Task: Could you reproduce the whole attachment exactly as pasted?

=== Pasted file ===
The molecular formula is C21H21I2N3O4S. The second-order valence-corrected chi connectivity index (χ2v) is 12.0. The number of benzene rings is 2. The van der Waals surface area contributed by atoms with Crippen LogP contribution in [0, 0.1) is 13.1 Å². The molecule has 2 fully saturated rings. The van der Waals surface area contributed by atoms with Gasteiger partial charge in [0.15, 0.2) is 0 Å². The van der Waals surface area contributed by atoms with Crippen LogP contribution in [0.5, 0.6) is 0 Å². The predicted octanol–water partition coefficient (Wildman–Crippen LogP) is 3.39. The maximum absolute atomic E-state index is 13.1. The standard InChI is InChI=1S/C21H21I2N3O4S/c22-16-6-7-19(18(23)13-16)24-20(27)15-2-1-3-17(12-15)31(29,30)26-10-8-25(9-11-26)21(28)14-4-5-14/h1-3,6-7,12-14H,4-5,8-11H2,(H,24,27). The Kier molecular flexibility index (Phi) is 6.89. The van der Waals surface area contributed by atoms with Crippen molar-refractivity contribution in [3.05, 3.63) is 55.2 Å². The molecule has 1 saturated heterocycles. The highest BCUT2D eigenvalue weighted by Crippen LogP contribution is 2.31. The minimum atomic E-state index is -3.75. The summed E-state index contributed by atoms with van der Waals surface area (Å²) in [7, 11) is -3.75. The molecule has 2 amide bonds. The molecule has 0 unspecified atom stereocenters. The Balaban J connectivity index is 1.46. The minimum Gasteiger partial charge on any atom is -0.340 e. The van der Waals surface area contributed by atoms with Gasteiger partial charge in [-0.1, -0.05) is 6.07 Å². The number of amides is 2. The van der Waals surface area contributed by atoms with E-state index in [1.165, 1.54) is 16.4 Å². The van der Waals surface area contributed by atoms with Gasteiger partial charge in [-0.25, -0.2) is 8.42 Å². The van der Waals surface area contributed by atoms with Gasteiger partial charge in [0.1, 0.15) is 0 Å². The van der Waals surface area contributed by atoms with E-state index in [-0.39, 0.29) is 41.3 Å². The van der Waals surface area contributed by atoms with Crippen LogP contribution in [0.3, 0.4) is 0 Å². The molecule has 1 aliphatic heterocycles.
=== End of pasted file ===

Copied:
The molecular formula is C21H21I2N3O4S. The second-order valence-corrected chi connectivity index (χ2v) is 12.0. The number of benzene rings is 2. The van der Waals surface area contributed by atoms with Crippen LogP contribution in [0, 0.1) is 13.1 Å². The molecule has 2 fully saturated rings. The van der Waals surface area contributed by atoms with Gasteiger partial charge in [0.15, 0.2) is 0 Å². The van der Waals surface area contributed by atoms with Crippen LogP contribution in [0.5, 0.6) is 0 Å². The predicted octanol–water partition coefficient (Wildman–Crippen LogP) is 3.39. The maximum absolute atomic E-state index is 13.1. The standard InChI is InChI=1S/C21H21I2N3O4S/c22-16-6-7-19(18(23)13-16)24-20(27)15-2-1-3-17(12-15)31(29,30)26-10-8-25(9-11-26)21(28)14-4-5-14/h1-3,6-7,12-14H,4-5,8-11H2,(H,24,27). The Kier molecular flexibility index (Phi) is 6.89. The van der Waals surface area contributed by atoms with Crippen molar-refractivity contribution in [3.05, 3.63) is 55.2 Å². The molecule has 1 saturated heterocycles. The highest BCUT2D eigenvalue weighted by Crippen LogP contribution is 2.31. The minimum atomic E-state index is -3.75. The summed E-state index contributed by atoms with van der Waals surface area (Å²) in [7, 11) is -3.75. The molecule has 2 amide bonds. The molecule has 0 unspecified atom stereocenters. The Balaban J connectivity index is 1.46. The minimum Gasteiger partial charge on any atom is -0.340 e. The van der Waals surface area contributed by atoms with Gasteiger partial charge in [-0.1, -0.05) is 6.07 Å². The number of amides is 2. The van der Waals surface area contributed by atoms with E-state index in [1.165, 1.54) is 16.4 Å². The van der Waals surface area contributed by atoms with Gasteiger partial charge in [-0.25, -0.2) is 8.42 Å². The van der Waals surface area contributed by atoms with Gasteiger partial charge in [0.1, 0.15) is 0 Å². The van der Waals surface area contributed by atoms with E-state index in [-0.39, 0.29) is 41.3 Å². The van der Waals surface area contributed by atoms with Crippen LogP contribution in [0.3, 0.4) is 0 Å². The molecule has 1 aliphatic heterocycles.